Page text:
The day came with added significance and relevance, set as it was to a backdrop of worldwide protests; calls for police reform; challenges to financial, governmental, and cultural institutions to promote equality and equity; and Gov. Tim Walz pushing to declare it a state holiday.
In 2018 Black founded the center, which works to combat economic and social racism, and whose clients and partners include Ramsey County, JPMorgan Chase & Co., and the Itasca Project. She wants to speed up the pace of change.
Michelle Gross has been a police accountability activist for 40 years, but she’s never seen the kind of intensity that exploded around the death of George Floyd.
Restaurant action was spotty, but a few diners and drinkers took advantage of the gorgeous summer weather to sit, socially distanced, on local patios.
The workweek started Monday with the death of George Floyd at the hands of the Minneapolis Police outside of Cup Foods on 38th and Chicago and ended Friday with Lake Street in flames and an ongoing vigil outside Cup.
MinnPost toured and tooled around the Twin Cities, looking for signs of life during COVID-19.
The sidewalk outside Mount Olivet is filled with chalked messages of support. Across the street, the marquee of the F45 fitness club reads on one side, “Distance Is Temporary Community Is Forever,” and “Thank You MT Olivet Staff You Are Heroes” on the other.
“We’re trying to go out and say, ‘I see that you have a need, and I’m going to jump ahead and give you a solution to this need,’” said Emily Fulton-Foley, executive director.
An online map is tracking Little Free Libraries whose owners are stocking their kiosks with food, toys, puzzles, household items, and masks.
“I like that my toddlers see this,” said Sarah Springer. “It’s demonstrating to them how you can connect with your community, and how simple things can be points of connection.”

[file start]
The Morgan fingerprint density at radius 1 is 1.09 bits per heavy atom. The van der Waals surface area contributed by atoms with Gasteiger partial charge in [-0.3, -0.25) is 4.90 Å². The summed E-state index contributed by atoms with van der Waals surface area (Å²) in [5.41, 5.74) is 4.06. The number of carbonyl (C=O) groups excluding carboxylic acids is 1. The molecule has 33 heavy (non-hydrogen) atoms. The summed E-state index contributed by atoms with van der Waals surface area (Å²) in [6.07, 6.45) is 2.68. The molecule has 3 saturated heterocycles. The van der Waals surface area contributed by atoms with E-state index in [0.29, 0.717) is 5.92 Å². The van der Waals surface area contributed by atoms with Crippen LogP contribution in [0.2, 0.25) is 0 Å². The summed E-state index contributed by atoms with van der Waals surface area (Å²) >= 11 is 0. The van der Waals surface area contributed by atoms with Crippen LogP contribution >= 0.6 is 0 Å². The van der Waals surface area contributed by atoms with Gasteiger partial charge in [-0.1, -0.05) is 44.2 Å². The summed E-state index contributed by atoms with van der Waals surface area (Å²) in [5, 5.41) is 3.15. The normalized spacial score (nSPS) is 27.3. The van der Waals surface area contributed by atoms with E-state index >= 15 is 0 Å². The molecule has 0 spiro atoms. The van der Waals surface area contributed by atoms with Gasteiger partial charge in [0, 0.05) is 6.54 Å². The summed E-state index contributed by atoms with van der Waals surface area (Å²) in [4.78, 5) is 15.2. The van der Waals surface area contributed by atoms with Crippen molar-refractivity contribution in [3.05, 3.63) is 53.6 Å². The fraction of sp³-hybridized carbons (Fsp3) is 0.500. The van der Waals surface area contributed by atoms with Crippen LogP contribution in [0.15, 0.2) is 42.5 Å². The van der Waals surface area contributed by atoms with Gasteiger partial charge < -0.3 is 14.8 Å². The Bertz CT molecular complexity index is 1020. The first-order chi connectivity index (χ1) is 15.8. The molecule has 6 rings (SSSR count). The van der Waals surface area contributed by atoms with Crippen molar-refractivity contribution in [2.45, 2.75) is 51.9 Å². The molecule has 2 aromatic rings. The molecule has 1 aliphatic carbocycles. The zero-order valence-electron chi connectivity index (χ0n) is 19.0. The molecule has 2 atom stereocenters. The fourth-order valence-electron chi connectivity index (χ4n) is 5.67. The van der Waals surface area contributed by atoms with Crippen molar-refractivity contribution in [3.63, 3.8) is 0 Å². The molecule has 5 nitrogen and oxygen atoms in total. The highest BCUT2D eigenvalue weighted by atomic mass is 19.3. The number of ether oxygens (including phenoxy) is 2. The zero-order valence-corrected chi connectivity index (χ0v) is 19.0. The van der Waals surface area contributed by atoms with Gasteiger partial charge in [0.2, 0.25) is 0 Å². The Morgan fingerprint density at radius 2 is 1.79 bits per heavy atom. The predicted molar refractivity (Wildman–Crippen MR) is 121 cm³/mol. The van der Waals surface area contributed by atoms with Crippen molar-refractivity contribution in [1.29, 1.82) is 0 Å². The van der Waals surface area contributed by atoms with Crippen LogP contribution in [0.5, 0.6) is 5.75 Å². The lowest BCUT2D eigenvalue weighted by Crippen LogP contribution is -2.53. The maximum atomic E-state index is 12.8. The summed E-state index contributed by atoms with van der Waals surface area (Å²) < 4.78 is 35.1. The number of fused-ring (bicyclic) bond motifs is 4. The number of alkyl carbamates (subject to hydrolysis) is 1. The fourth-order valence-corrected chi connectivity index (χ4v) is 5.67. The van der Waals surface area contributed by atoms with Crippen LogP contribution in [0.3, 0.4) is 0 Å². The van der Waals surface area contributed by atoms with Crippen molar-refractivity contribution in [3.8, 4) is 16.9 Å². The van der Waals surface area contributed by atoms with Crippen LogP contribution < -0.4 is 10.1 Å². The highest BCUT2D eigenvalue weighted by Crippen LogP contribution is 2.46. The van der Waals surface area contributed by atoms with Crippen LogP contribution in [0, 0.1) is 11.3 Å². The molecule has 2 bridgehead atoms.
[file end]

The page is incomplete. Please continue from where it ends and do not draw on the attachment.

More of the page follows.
It’s a very financially volatile time, with Women’s Advocates adjusting to the new realities of living and working amid COVID-19 restrictions.
MinnPost photographed messages on shuttered storefronts and elsewhere across the city Saturday and Sunday, with many small business owners keeping a stiff upper lip for their bricks-and-mortar customers via store windows.
For funeral directors dealing with the day-to-day nuts and bolts business of life and death, the coronavirus and social distancing era has changed the way they help people grieve, and how funeral homes host celebrations of life.
“Music is critical at all points in time, but now it’s even more,” said Paul Babcock, president and CEO of MacPhail Center for Music in Minneapolis.
MinnPost took a tour of the marquees and storefronts of the ghost town that is the Twin Cities.
MinnPost talked to people on the streets of Minneapolis and St. Paul on Monday — practicing social distancing of 6 feet apart all the while — about how the coronavirus pandemic has impacted their lives.
“We wanted to start a place that was accessible to everybody, regardless of age, income, physical ability, or skill level,” said co-founder Ellie Fregni. “We wanted to eliminate the barriers to participating in a music program.”
A group of about 100 poets, artists, and writers that make up Mehfil-ae-Minneapolis took to a stage in Chaska to “promote and advance the rich Indian and Pakistani traditions of kavi sammelans and mushairas (poems).
Kpop is known for its hyper-optimistic outlook, rigorous dance choreography and infectious beats. Its stars are hardly household names. But to a growing group of Kpop lovers in Minnesota, the music, videos and dances provide big fun and connection to community.
“’Exhilirating’ is definitely the word of the day,” said artist Kat Morgan, who spent her afternoon pedaling art lovers around on a tiny tour bus.